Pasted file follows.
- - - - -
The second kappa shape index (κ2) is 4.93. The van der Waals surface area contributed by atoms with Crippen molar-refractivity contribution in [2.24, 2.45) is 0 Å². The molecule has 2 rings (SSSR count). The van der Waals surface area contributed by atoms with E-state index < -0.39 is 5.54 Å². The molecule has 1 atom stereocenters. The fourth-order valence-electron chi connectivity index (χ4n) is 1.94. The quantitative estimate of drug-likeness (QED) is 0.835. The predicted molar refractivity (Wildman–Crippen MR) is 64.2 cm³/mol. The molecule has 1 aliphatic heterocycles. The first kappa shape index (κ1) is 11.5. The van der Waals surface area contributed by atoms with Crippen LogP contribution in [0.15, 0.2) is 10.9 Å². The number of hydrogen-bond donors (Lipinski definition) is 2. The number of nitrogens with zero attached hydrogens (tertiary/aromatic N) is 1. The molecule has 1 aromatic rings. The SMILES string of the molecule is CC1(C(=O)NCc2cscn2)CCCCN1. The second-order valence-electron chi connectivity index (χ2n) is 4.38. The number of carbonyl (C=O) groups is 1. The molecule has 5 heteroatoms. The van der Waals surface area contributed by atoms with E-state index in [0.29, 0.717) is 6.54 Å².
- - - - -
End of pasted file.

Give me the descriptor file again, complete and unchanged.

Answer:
The second kappa shape index (κ2) is 4.93. The van der Waals surface area contributed by atoms with Crippen molar-refractivity contribution in [2.24, 2.45) is 0 Å². The molecule has 2 rings (SSSR count). The van der Waals surface area contributed by atoms with E-state index < -0.39 is 5.54 Å². The molecule has 1 atom stereocenters. The fourth-order valence-electron chi connectivity index (χ4n) is 1.94. The quantitative estimate of drug-likeness (QED) is 0.835. The predicted molar refractivity (Wildman–Crippen MR) is 64.2 cm³/mol. The molecule has 1 aliphatic heterocycles. The first kappa shape index (κ1) is 11.5. The van der Waals surface area contributed by atoms with Crippen LogP contribution in [0.15, 0.2) is 10.9 Å². The number of hydrogen-bond donors (Lipinski definition) is 2. The number of nitrogens with zero attached hydrogens (tertiary/aromatic N) is 1. The molecule has 1 aromatic rings. The SMILES string of the molecule is CC1(C(=O)NCc2cscn2)CCCCN1. The second-order valence-electron chi connectivity index (χ2n) is 4.38. The number of carbonyl (C=O) groups is 1. The molecule has 5 heteroatoms. The van der Waals surface area contributed by atoms with E-state index in [0.29, 0.717) is 6.54 Å².